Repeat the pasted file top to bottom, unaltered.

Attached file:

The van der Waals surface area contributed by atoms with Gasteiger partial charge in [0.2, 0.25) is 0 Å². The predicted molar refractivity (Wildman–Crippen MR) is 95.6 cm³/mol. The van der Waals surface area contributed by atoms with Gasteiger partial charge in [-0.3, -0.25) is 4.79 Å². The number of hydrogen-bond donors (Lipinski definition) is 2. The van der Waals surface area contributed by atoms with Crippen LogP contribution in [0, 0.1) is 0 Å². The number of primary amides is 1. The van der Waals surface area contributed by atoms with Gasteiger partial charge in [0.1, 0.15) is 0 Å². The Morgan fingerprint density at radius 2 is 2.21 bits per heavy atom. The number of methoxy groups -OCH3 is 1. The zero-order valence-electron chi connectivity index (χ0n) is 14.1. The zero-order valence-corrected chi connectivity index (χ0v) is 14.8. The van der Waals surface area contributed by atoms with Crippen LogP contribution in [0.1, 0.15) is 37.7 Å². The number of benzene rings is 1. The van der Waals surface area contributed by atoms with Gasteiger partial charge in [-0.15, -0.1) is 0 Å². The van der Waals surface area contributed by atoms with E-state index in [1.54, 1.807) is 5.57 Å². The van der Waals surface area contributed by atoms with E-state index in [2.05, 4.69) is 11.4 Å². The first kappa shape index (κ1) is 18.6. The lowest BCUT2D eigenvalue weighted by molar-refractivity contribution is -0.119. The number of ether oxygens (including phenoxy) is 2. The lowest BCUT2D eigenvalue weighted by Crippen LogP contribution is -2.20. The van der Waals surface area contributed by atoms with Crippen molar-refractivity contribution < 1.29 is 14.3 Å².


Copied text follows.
The van der Waals surface area contributed by atoms with Gasteiger partial charge in [0.2, 0.25) is 0 Å². The predicted molar refractivity (Wildman–Crippen MR) is 95.6 cm³/mol. The van der Waals surface area contributed by atoms with Gasteiger partial charge in [-0.3, -0.25) is 4.79 Å². The number of hydrogen-bond donors (Lipinski definition) is 2. The van der Waals surface area contributed by atoms with Crippen LogP contribution in [0, 0.1) is 0 Å². The number of primary amides is 1. The van der Waals surface area contributed by atoms with Gasteiger partial charge in [0.1, 0.15) is 0 Å². The Morgan fingerprint density at radius 2 is 2.21 bits per heavy atom. The number of methoxy groups -OCH3 is 1. The zero-order valence-electron chi connectivity index (χ0n) is 14.1. The zero-order valence-corrected chi connectivity index (χ0v) is 14.8. The van der Waals surface area contributed by atoms with Crippen LogP contribution in [0.1, 0.15) is 37.7 Å². The number of benzene rings is 1. The van der Waals surface area contributed by atoms with Gasteiger partial charge in [-0.15, -0.1) is 0 Å². The van der Waals surface area contributed by atoms with E-state index in [1.54, 1.807) is 5.57 Å². The van der Waals surface area contributed by atoms with E-state index in [2.05, 4.69) is 11.4 Å². The first kappa shape index (κ1) is 18.6. The lowest BCUT2D eigenvalue weighted by molar-refractivity contribution is -0.119. The number of ether oxygens (including phenoxy) is 2. The lowest BCUT2D eigenvalue weighted by Crippen LogP contribution is -2.20. The van der Waals surface area contributed by atoms with Crippen molar-refractivity contribution < 1.29 is 14.3 Å².